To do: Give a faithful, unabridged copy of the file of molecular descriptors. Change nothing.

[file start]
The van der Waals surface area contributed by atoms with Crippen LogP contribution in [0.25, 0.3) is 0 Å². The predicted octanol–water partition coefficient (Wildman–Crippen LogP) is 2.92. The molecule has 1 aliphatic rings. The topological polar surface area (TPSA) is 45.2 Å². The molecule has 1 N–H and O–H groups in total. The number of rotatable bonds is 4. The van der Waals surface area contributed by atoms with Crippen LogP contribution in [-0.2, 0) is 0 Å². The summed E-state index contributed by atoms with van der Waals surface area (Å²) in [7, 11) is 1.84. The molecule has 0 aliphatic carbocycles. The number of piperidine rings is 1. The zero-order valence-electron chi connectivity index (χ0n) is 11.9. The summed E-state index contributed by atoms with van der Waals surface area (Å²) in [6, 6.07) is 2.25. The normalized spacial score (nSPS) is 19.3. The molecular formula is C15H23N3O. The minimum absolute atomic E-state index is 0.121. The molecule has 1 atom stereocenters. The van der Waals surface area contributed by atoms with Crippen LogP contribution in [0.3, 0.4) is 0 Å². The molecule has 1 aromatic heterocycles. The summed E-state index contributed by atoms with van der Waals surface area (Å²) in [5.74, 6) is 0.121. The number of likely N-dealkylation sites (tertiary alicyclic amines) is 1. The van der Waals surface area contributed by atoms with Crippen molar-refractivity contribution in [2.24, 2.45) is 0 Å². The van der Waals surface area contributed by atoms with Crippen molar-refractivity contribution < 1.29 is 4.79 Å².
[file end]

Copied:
The van der Waals surface area contributed by atoms with Crippen LogP contribution in [0.25, 0.3) is 0 Å². The predicted octanol–water partition coefficient (Wildman–Crippen LogP) is 2.92. The molecule has 1 aliphatic rings. The topological polar surface area (TPSA) is 45.2 Å². The molecule has 1 N–H and O–H groups in total. The number of rotatable bonds is 4. The van der Waals surface area contributed by atoms with Crippen LogP contribution in [-0.2, 0) is 0 Å². The summed E-state index contributed by atoms with van der Waals surface area (Å²) in [7, 11) is 1.84. The molecule has 0 aliphatic carbocycles. The number of piperidine rings is 1. The zero-order valence-electron chi connectivity index (χ0n) is 11.9. The summed E-state index contributed by atoms with van der Waals surface area (Å²) in [6, 6.07) is 2.25. The normalized spacial score (nSPS) is 19.3. The molecular formula is C15H23N3O. The minimum absolute atomic E-state index is 0.121. The molecule has 1 atom stereocenters. The van der Waals surface area contributed by atoms with Crippen LogP contribution in [0.3, 0.4) is 0 Å². The molecule has 1 aromatic heterocycles. The summed E-state index contributed by atoms with van der Waals surface area (Å²) in [5.74, 6) is 0.121. The number of likely N-dealkylation sites (tertiary alicyclic amines) is 1. The van der Waals surface area contributed by atoms with Crippen molar-refractivity contribution in [2.24, 2.45) is 0 Å². The van der Waals surface area contributed by atoms with Crippen molar-refractivity contribution < 1.29 is 4.79 Å².